Patrick Corbin had a miserable season last year as a starter. He had a much better season as a reliever. Leave him in the bullpen, right? Maybe not, because we know that Pat can be effective as a starter and he’s clearly more valuable there. Dumping the changeup can help his cause, and even without that adjustment in mind, the forecast see some significant improvement, both in terms of home runs and free passes.
For the type of pitcher he is, Zack Godley has been pretty valuable for the D-backs over the last two years. He does some things well: he doesn’t walk a bunch, he’ll get a handful of strikeouts, and he can pile up the ground ball outs. He had five outings last year that really killed his ERA, but he can fit several different roles. The projections like him to keep the ball in the yard more next season, and if that’s the case, he could continue to be a valuable swingman.
The majors gave Braden Shipley a rude welcome in his rookie season. As his development progressed, his projected role shifted from #2 starter to back-end filler. The reason is simple: he’s had to dial back the arsenal to improve his command, which has negative effects on, you guessed it, the arsenal. While last year was clearly miserable, the projections like him to improve somewhat. That improvement looks like a poor #5 starter, however, so we’ll have to hope that the command arrives in short order to improve the overall package.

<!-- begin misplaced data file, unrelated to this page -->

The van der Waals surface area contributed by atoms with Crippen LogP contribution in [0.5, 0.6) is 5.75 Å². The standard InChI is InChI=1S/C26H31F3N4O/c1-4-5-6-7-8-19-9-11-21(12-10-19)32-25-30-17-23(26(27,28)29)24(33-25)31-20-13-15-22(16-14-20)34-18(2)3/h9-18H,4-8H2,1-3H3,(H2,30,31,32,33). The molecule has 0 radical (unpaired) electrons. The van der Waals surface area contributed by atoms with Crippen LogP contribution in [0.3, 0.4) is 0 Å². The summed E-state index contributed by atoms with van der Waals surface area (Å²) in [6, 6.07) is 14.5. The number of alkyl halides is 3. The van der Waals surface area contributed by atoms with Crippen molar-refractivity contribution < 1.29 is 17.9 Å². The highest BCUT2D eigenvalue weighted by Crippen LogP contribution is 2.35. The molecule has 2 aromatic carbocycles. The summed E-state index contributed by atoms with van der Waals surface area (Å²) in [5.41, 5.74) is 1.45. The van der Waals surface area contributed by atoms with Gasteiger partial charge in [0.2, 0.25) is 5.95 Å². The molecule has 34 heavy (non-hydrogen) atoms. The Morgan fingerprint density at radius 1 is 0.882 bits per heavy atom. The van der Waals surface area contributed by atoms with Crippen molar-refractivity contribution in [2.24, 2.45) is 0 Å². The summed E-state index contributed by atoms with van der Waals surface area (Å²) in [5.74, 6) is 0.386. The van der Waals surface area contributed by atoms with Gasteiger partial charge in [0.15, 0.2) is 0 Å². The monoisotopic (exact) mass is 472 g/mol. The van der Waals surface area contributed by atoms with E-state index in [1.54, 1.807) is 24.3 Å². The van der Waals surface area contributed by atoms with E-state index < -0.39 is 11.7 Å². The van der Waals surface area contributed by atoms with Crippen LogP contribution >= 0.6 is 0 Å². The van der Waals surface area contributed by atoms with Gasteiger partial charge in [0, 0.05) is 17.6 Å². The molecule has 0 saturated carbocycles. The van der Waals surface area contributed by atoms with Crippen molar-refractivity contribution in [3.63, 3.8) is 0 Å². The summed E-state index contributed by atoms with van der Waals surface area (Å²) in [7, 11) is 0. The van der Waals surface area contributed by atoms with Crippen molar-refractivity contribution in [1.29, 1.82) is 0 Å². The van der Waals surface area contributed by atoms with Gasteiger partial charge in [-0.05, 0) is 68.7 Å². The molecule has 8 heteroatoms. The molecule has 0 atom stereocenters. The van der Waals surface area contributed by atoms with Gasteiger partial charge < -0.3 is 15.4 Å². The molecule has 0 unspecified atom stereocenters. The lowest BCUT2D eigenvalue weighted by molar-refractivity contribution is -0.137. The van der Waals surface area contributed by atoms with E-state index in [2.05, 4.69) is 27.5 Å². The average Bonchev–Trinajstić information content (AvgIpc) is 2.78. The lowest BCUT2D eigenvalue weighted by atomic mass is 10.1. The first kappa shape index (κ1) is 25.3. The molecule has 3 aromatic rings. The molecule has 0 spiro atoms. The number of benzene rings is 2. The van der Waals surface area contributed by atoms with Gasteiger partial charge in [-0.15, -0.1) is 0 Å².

Andrew Chafin is a good relief pitcher. He pitched well last year and the results just didn’t bear it. He racked up the strikeouts but surrendered a .368 BABIP and when he left the game, over 50% of the batters he left on base came around to score. That’s not going to hold up, and even though he may have caught too much of the plate at times, his result will be better going forward. The forecast calls for a return to excellent results and goodness knows the D-backs’ bullpen will be better for it.
Enrique Burgos is a strikeout pitcher. That’s his game — pump the 96mph heat and get ’em to chase the slider (or the splitter). When that fails, Burgos can get himself into a mess in quick hurry as he just can’t throw enough good strikes to bail himself out. All that said, the forecasts like him to improve slightly, even if most of the indicators stay the same. His .311 BABIP last year was high and with a few more batted balls turned into outs, the final line could look markedly better.
Lefty Steve Hathaway was a pleasant surprise in 2016. He surrendered eight earned runs in 24 appearances, but all eight of those came in just games, meaning he surrendered no runs in 20 of his 24 appearances. That’s not too shabby. Without a strong track record of MiLB success, however, the forecasts aren’t buying the strong debut, especially his tiny home run rate. Don’t be shocked if he’s less good this season, but still functional as a second lefty out of the D-backs’ bullpen.